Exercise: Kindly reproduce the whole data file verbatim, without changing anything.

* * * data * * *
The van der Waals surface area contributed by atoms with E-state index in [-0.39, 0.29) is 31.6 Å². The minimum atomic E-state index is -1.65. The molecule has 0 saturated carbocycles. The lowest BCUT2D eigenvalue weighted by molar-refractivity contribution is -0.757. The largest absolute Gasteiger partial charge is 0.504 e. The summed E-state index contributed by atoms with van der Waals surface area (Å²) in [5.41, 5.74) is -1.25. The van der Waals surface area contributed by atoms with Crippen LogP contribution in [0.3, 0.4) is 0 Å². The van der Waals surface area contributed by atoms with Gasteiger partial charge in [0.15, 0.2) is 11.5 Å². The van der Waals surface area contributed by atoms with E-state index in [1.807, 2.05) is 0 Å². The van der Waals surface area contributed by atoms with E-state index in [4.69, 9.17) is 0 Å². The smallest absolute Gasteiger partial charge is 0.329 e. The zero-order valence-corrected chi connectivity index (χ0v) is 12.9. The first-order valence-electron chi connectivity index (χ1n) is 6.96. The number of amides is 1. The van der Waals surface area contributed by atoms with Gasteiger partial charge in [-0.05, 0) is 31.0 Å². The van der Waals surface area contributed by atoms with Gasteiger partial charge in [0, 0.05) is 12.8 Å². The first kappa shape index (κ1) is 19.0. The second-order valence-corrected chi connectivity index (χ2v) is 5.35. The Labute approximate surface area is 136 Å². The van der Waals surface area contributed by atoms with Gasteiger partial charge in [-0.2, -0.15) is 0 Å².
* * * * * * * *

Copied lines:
The van der Waals surface area contributed by atoms with E-state index in [-0.39, 0.29) is 31.6 Å². The minimum atomic E-state index is -1.65. The molecule has 0 saturated carbocycles. The lowest BCUT2D eigenvalue weighted by molar-refractivity contribution is -0.757. The largest absolute Gasteiger partial charge is 0.504 e. The summed E-state index contributed by atoms with van der Waals surface area (Å²) in [5.41, 5.74) is -1.25. The van der Waals surface area contributed by atoms with Crippen LogP contribution in [0.3, 0.4) is 0 Å². The van der Waals surface area contributed by atoms with Gasteiger partial charge in [0.15, 0.2) is 11.5 Å². The van der Waals surface area contributed by atoms with E-state index in [1.807, 2.05) is 0 Å². The van der Waals surface area contributed by atoms with E-state index in [4.69, 9.17) is 0 Å². The smallest absolute Gasteiger partial charge is 0.329 e. The zero-order valence-corrected chi connectivity index (χ0v) is 12.9. The first-order valence-electron chi connectivity index (χ1n) is 6.96. The number of amides is 1. The van der Waals surface area contributed by atoms with Gasteiger partial charge in [-0.05, 0) is 31.0 Å². The van der Waals surface area contributed by atoms with Gasteiger partial charge in [0, 0.05) is 12.8 Å². The first kappa shape index (κ1) is 19.0. The second-order valence-corrected chi connectivity index (χ2v) is 5.35. The Labute approximate surface area is 136 Å². The van der Waals surface area contributed by atoms with Gasteiger partial charge in [-0.2, -0.15) is 0 Å².